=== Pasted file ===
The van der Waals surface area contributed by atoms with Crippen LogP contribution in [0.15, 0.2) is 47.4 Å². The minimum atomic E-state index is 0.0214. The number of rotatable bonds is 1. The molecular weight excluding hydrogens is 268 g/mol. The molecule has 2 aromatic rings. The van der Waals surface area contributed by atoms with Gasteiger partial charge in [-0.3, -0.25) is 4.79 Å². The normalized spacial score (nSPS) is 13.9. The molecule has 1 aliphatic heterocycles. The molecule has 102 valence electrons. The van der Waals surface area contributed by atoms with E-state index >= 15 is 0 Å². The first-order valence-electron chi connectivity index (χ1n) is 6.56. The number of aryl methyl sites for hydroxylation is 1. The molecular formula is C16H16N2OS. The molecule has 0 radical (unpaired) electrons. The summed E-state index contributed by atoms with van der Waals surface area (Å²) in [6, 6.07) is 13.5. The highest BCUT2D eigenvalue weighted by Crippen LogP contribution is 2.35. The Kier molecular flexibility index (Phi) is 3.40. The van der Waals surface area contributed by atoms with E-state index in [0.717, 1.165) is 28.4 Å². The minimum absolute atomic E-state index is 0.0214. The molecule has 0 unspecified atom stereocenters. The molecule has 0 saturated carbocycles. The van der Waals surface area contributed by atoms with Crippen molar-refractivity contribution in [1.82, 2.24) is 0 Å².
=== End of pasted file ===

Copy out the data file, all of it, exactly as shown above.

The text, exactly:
The van der Waals surface area contributed by atoms with Crippen LogP contribution in [0.15, 0.2) is 47.4 Å². The minimum atomic E-state index is 0.0214. The number of rotatable bonds is 1. The molecular weight excluding hydrogens is 268 g/mol. The molecule has 2 aromatic rings. The van der Waals surface area contributed by atoms with Gasteiger partial charge in [-0.3, -0.25) is 4.79 Å². The normalized spacial score (nSPS) is 13.9. The molecule has 1 aliphatic heterocycles. The molecule has 102 valence electrons. The van der Waals surface area contributed by atoms with E-state index >= 15 is 0 Å². The first-order valence-electron chi connectivity index (χ1n) is 6.56. The number of aryl methyl sites for hydroxylation is 1. The molecular formula is C16H16N2OS. The molecule has 0 radical (unpaired) electrons. The summed E-state index contributed by atoms with van der Waals surface area (Å²) in [6, 6.07) is 13.5. The highest BCUT2D eigenvalue weighted by Crippen LogP contribution is 2.35. The Kier molecular flexibility index (Phi) is 3.40. The van der Waals surface area contributed by atoms with E-state index in [0.717, 1.165) is 28.4 Å². The minimum absolute atomic E-state index is 0.0214. The molecule has 0 unspecified atom stereocenters. The molecule has 0 saturated carbocycles. The van der Waals surface area contributed by atoms with Crippen molar-refractivity contribution in [1.82, 2.24) is 0 Å².